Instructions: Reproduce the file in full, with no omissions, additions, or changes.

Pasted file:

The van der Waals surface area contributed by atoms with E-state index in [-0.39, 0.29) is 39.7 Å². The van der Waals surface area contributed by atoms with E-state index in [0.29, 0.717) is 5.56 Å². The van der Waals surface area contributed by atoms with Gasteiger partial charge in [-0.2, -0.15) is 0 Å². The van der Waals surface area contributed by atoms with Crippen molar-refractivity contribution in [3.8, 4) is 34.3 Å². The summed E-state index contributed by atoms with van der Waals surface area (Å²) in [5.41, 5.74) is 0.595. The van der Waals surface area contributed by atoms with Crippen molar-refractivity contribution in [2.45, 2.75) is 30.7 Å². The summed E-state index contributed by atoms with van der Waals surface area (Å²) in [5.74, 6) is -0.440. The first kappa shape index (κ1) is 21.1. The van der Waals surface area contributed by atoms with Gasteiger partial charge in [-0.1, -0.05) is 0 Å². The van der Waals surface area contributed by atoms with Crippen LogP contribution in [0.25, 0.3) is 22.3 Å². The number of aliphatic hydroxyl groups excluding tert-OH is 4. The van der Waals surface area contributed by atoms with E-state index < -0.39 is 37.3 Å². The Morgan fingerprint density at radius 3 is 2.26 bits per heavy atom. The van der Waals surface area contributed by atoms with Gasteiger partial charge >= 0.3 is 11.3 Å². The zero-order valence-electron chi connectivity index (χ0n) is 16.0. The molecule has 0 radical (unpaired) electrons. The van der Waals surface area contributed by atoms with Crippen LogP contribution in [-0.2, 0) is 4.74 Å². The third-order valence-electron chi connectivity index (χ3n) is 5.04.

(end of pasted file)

The van der Waals surface area contributed by atoms with E-state index in [-0.39, 0.29) is 39.7 Å². The van der Waals surface area contributed by atoms with E-state index in [0.29, 0.717) is 5.56 Å². The van der Waals surface area contributed by atoms with Gasteiger partial charge in [-0.2, -0.15) is 0 Å². The van der Waals surface area contributed by atoms with Crippen molar-refractivity contribution in [3.8, 4) is 34.3 Å². The summed E-state index contributed by atoms with van der Waals surface area (Å²) in [5.41, 5.74) is 0.595. The van der Waals surface area contributed by atoms with Crippen molar-refractivity contribution in [2.45, 2.75) is 30.7 Å². The summed E-state index contributed by atoms with van der Waals surface area (Å²) in [5.74, 6) is -0.440. The first kappa shape index (κ1) is 21.1. The van der Waals surface area contributed by atoms with Gasteiger partial charge in [-0.1, -0.05) is 0 Å². The van der Waals surface area contributed by atoms with Crippen LogP contribution in [0.25, 0.3) is 22.3 Å². The number of aliphatic hydroxyl groups excluding tert-OH is 4. The van der Waals surface area contributed by atoms with E-state index < -0.39 is 37.3 Å². The Morgan fingerprint density at radius 3 is 2.26 bits per heavy atom. The van der Waals surface area contributed by atoms with Gasteiger partial charge >= 0.3 is 11.3 Å². The zero-order valence-electron chi connectivity index (χ0n) is 16.0. The molecule has 0 radical (unpaired) electrons. The van der Waals surface area contributed by atoms with Crippen LogP contribution in [-0.2, 0) is 4.74 Å². The third-order valence-electron chi connectivity index (χ3n) is 5.04.